Friday, July 17, 2020

J. I. Packer (1926-2020)

Michael at Phoenix Preacher has written about Packer here.

a "Case Against Open Letters" at The Atlantic could have been more succinct

If you have, by chance, read this ...

Graeme Wood's piece is succinct in its way but it would have been more succinct.   Then again, readership for The Atlantic can't trade on presumed familiarity with the open letter precedents of the Christian blogosphere/dark web. I sent up the internet open letter genre with a pre-planned general purpose open letter suitable for probably any evangelical or progressive American Christian platform a few years ago.

But there is a bit more that could be said ...

Wednesday, July 15, 2020

there need to be some more posts on music by Ferdinand Rebay ... in the future ...

Hope to fix that in the next month or so as there's a new release coming along of the violin and viola sonatas due out on Naxos.  Plus ... noticed there's recordings of some of Rebay's solo guitar sonatas I hadn't spotted before by Kolk and Fernandez and I want to listen, at least, to their recordings of the first a minor sonata and the sonata in one movement in the next month or so.  I, of course, have all seven of the solo guitar sonatas in score form and have been meaning to blog about/through these sonatas for years.  Such is life ... but I hope to blog about a couple more Rebay sonatas at some point down the line. 

Not that I want to forget about the Matiegka Op.31 cycle along the way, either ... or the magnificent Gilardino cycle or ... you might have the idea by now. 

assorted links--demographic winter in the West (again); California as a paradoxical birthplace of the religious right; Orthocuban on Tulsa & Haga Sophia; Alan Jacobs invoking Cromwell against the GOP? and a reading on Yeats I don't agree with

a few links without necessarily having a theme

Tuesday, July 14, 2020

a brief observation about Ferdinand Rebay's handling of sonata form, ending on a dominant pedal point isn't your only option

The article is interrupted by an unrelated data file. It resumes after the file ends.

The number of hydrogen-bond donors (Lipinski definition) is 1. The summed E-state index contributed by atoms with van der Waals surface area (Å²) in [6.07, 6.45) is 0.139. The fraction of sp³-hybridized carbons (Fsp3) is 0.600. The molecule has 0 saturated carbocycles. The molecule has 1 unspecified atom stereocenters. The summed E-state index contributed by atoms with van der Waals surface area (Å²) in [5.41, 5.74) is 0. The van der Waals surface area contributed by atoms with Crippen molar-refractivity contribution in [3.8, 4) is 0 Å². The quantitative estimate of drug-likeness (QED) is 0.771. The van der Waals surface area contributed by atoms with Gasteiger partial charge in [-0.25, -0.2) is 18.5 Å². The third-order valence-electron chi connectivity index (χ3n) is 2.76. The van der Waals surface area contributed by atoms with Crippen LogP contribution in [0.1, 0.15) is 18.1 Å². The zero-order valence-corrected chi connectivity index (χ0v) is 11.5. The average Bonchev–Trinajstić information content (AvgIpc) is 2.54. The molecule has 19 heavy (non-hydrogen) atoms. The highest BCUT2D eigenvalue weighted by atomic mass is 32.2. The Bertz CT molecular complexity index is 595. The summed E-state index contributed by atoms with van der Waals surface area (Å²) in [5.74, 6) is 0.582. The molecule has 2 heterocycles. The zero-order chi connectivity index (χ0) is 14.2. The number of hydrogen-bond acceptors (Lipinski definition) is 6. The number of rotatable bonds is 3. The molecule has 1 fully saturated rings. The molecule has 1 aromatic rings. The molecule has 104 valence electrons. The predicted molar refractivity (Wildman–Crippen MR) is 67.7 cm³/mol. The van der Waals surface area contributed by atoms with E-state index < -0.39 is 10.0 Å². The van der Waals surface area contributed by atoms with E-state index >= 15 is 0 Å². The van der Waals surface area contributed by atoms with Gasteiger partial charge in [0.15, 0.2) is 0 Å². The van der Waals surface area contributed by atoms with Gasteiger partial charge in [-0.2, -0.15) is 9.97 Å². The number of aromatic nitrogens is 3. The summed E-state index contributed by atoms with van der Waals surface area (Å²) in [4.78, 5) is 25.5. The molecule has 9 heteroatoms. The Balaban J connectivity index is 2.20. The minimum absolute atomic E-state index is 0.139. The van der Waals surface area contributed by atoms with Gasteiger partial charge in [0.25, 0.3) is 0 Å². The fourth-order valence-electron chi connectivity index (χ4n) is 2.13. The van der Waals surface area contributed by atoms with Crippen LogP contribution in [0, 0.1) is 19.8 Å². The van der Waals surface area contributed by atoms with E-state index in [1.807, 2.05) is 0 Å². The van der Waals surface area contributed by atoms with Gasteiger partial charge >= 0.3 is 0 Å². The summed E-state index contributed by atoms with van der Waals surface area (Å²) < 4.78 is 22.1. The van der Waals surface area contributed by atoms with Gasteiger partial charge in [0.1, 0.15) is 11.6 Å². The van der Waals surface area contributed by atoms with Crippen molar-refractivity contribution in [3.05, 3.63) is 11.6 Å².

At the risk of writing a merely axiomatic observation, going through sonata forms composed by Ferdinand Rebay (an Austrian composer whose music for guitar has been getting scholarly attention in the last decade), I am noticing that he ended his development sections in submediant keys.

The take-away from that is that while you might have been taught that the way to end a development section is to get to the dominant of your tonic key and set up a half-cadence effect that drives firmly to the arrival of the tonic chord in the tonic key, there have been other options.  In a minor key sonata you could have a firm cadence in some key that isn't the tonic (like the mediant, for instance) that still lets you shift to the tonic key--ending a development on a gentle D major chord before switching to B minor for the start of the recapitulation is possible.  To invoke Leonard Meyer on sonata forms there are syntactic as well as statistical ways of formulating a structural climax for a sonata form. 

The "perfection" of how Mozart and Beethoven handled what scholars have called sonata forms can be over-rated (I've been on record as being far more a fan of Haydn than I am of Beethoven and I'm more a fan of Beethoven than Mozart, but find I enjoy music by Clementi and Hummel more than Mozart, which I find is a semi-heretical stance to take that Kyle Gann's already noted). But it's worth pointing out that there's nothing "wrong" with the textbook approach to sonata forms, the issue is that, particularly since Hepokoski and Darcy laid out the five types of sonata forms as flexible scripts, there are way more options for composing sonata forms than you might ever run into in an undergraduate music survey course.